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Leagues: Chinese Super League

Record pay as Chinese Super League hits Britain

Shanghai (AFP) – The Chinese Super League will take another step towards global recognition when it returns this week, boasting some of the world’s best-paid players and a growing audience including live broadcasts in Britain.

When Argentina’s Carlos Tevez makes his league debut for Shanghai Shenhua, fans from Liaoning to Liverpool can tune in to see what can be bought with reported world-record wages of 730,000 euros ($768,000) a week.

The 33-year-old former Manchester United, Manchester City and Juventus striker isn’t the only player reaping the benefits of the CSL’s rapid transformation from corruption-addled infamy into one of the world’s biggest spending leagues.

Oscar, 25, is reportedly banking 466,000 euros a week with Shanghai SIPG, which would put him second on football’s wages list, behind Tevez but above the likes of Cristiano Ronaldo and Lionel Messi.

It is quite a turnaround for the Brazilian midfielder, who had fallen out of favour at Chelsea before SIPG swooped with an offer of 60 million euros, the fifth new Asian transfer record set by Chinese clubs in less than a year.

Despite an official crackdown on transfer fees and wages, and a cut in the number of foreign players allowed, Super League clubs spent a record 396 million euros in the January-February transfer window, outstripping the English Premier League.

The lavish spending has prompted feverish speculation about who will be next, and it would be no surprise to see England captain Wayne Rooney, 31, heading east for a late-career payday next season.

– Oscar impact –

Rich Chinese clubs are an increasing force on the continental stage, with Guangzhou Evergrande, Jiangsu Suning and SIPG dropping points in only one game between them in the first two rounds of this year’s AFC Champions League play.

China’s top tier became the fifth biggest-spending league worldwide last year but whether the CSL, which is also broadcast in Brazil and various countries in Asia, can live up to the hype is another matter.

Quality remains patchy and despite a wide-ranging corruption purge which jailed senior officials and players in 2012, and ensnared dozens more, suspicions remain.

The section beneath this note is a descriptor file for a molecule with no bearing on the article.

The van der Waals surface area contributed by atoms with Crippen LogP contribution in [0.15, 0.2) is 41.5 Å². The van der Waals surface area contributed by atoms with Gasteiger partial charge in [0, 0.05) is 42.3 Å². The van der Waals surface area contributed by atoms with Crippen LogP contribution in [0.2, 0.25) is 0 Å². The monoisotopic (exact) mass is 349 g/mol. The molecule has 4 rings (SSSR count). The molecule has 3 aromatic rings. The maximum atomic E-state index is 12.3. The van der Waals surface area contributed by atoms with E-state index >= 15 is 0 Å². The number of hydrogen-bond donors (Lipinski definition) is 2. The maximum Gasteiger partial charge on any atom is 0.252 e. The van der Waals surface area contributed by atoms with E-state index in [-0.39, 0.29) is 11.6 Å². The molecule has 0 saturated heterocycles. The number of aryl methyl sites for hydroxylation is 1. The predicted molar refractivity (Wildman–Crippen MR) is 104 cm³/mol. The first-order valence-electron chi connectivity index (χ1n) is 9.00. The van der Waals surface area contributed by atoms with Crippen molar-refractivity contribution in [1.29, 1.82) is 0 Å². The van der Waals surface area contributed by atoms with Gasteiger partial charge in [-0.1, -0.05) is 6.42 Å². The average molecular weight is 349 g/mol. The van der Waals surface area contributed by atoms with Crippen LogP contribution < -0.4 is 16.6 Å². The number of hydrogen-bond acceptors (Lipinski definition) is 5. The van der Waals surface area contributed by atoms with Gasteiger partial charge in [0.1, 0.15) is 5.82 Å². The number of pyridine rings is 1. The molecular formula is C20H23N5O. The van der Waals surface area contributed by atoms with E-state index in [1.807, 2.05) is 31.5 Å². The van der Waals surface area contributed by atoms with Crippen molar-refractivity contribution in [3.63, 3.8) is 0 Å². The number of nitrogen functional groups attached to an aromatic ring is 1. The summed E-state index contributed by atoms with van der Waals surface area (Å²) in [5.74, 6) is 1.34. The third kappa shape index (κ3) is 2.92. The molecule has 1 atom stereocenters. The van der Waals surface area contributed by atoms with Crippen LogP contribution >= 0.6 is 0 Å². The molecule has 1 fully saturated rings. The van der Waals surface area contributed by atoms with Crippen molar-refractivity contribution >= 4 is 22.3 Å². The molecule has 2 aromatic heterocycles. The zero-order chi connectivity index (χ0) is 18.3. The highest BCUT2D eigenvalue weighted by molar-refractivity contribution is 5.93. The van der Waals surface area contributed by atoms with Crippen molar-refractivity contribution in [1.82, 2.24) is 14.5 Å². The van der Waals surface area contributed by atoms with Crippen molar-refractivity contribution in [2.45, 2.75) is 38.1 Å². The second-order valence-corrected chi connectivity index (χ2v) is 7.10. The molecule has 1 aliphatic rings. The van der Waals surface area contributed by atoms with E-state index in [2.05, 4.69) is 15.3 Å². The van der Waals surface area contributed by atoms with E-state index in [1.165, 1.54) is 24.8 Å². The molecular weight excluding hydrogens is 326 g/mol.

Hong Kong’s horse racing and football gambling monopoly, the Jockey Club, said last year that it had no plans to offer betting on the Super League, citing concerns over its “information transparency, integrity and competitiveness”.

However, there’s no doubt the imported players who are now flooding into China — also including Alex Teixeira, Hulk, Ramires and Graziano Pelle — are having an impact.

Andre Villas-Boas at SIPG and Fabio Cannavaro, with newly promoted Tianjin Quanjian, have also swelled the ranks of foreign managers, joining Evergrande’s Luiz Felipe Scolari and Felix Magath at Shandong Luneng.

David Hornby, sports business director for Shanghai-based Mailman, a sports marketing company, said the increasing arrivals of top players in their prime could only raise standards.

“With Oscar, it may have been that he was playing in a group of superstars (at Chelsea). He’s a great player but how do you shine in Chelsea?” he said.

“He is now arguably the best player playing in China. He’s scoring goals. He’s making an impact immediately. So maybe he just wanted to stand out, make a difference.

“More likely, I think he wanted to be the guy who comes over and inspires a new generation of Chinese football.”

– ‘Salaries are too high’ –

The big question for Chinese fans is whether anyone can halt Scolari’s Evergrande, who have won the last six CSL titles and collected two Asian trophies along the way.

SIPG, led by former Chelsea and Tottenham Hotspur boss Villas-Boas, and featuring Oscar, Hulk and another Brazilian, the prolific Elkeson, look like leading contenders.

Jiangsu Suning, who share owners with Inter Milan and have Brazilians Teixeira, Ramires and Jo in their ranks, should also have a say in the title race.

It is heady times for the CSL, but despite the jaw-dropping sums being spent — triggered by calls from President Xi Jinping to turn 86th-ranked China into a world football power — some fans aren’t impressed.

“It should be able to lift the league level. But I don’t think it’s really worth it to spend loads of money on one or two players,” Shanghai Shenhua fan Jiao Zi, 32, told AFP. 

“These one or two players’ salaries are too high. I feel like players and us should be friends, but his (Tevez’s) salary is thousands of times more than mine, so I feel quite distant.”

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